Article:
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FWC carries on the Public Trust–Doctrine

Florida Fishing Articles, Regional Fishing, United States Fishing Articles |

For my 32 years with the Florida Fish and Wildlife Conservation Commission (FWC), I have been one of those folks dealing with the stigma of “I’m from the government, and I’m here to help you.”

Fortunately, the FWC has an outstanding public reputation, and most people who care about nature and are outdoors enjoying our resources
understand that we really are here to provide a service. FWC employees, whether biologists, conservation officers or those holding a myriad of specialized jobs, are ultimately here to see that we
manage fish and wildlife resources for their long- term well-being and the benefit of people.

Long ago, resource users and all those who benefit by having healthy fish and wildlife and beautiful natural areas to appreciate, conveyed on governments the task of protecting and sustaining nature. In previous “Fish Buster’s Bulletins” and our “Florida Freshwater Fishing Regulations Summary” (, we have discussed how the North American Model of Wildlife Conservation helps to fund. Fish stocking is just one of the more easily recognized ways by which FWC helps anglers and preserves the public trust and regulate fish and wildlife harvest and use to ensure safe and sustainable public recreational opportunities. That model incorporates the “Public Trust Doctrine,” so perhaps it is time to explain its history and relevance.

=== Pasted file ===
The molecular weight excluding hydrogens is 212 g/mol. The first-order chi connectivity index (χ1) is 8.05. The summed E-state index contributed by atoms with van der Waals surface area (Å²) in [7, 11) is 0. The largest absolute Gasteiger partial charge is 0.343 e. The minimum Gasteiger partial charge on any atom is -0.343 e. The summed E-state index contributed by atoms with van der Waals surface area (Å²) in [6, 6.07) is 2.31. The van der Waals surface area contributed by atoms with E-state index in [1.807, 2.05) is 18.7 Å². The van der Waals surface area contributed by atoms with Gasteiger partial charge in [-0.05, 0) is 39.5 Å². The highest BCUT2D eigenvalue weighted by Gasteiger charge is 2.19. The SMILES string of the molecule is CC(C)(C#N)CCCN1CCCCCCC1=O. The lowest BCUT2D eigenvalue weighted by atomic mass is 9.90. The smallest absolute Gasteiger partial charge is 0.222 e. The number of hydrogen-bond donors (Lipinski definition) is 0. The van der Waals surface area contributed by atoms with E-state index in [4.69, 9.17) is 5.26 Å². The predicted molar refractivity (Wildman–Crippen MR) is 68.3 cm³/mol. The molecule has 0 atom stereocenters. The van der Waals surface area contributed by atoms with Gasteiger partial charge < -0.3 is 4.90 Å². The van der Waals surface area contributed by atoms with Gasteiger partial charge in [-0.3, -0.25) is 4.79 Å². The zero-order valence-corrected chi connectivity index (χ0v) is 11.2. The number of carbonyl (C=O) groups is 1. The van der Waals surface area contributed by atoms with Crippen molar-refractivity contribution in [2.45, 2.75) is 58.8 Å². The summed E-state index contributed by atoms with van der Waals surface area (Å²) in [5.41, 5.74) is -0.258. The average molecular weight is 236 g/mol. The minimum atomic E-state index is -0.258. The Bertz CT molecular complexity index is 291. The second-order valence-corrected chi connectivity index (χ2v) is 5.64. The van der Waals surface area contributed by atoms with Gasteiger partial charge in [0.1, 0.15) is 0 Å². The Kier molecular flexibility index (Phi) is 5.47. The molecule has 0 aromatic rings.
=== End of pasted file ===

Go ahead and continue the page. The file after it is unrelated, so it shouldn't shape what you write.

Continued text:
The Public Trust Doctrine is part of common law, and each state customizes it to establish public rights in navigable waters and along shores. This is because people used these common areas for food, travel and commerce since time immemorial. Many historians attribute the origins to Roman laws passed around 529 A.D. that stated, “By the law of nature these things are common to all mankind – the air, running water, the sea, and consequently the shores of the sea. No one, therefore, is forbidden to approach the seashore, provided that he respects habitations, monuments, and the buildings, which are not, like the sea, subject only to the law of nations.” Roman property systems specified not only private property but also common property (res communis) and classified wildlife under the law of things owned by no one (res nullius).

By high school, everyone should have heard of the Magna Carta, which in 1215 established that although the Crown (British royalty) continued to own property, commoners had the right to use tidal areas for traditional uses. Although the Crown was a trustee of these lands, it could not provide exclusive rights to submerged lands.The American judicial system incorporated these common-law practices early in the nation’s history. In 1842, Chief Justice Roger Taney ruled in Martin vs. Wadell that “shores, and rivers, and bays, and arms of the sea, and the lands under them (were held) as a public trust for the benefit of the whole community, to be freely used by all for navigation and fishery.”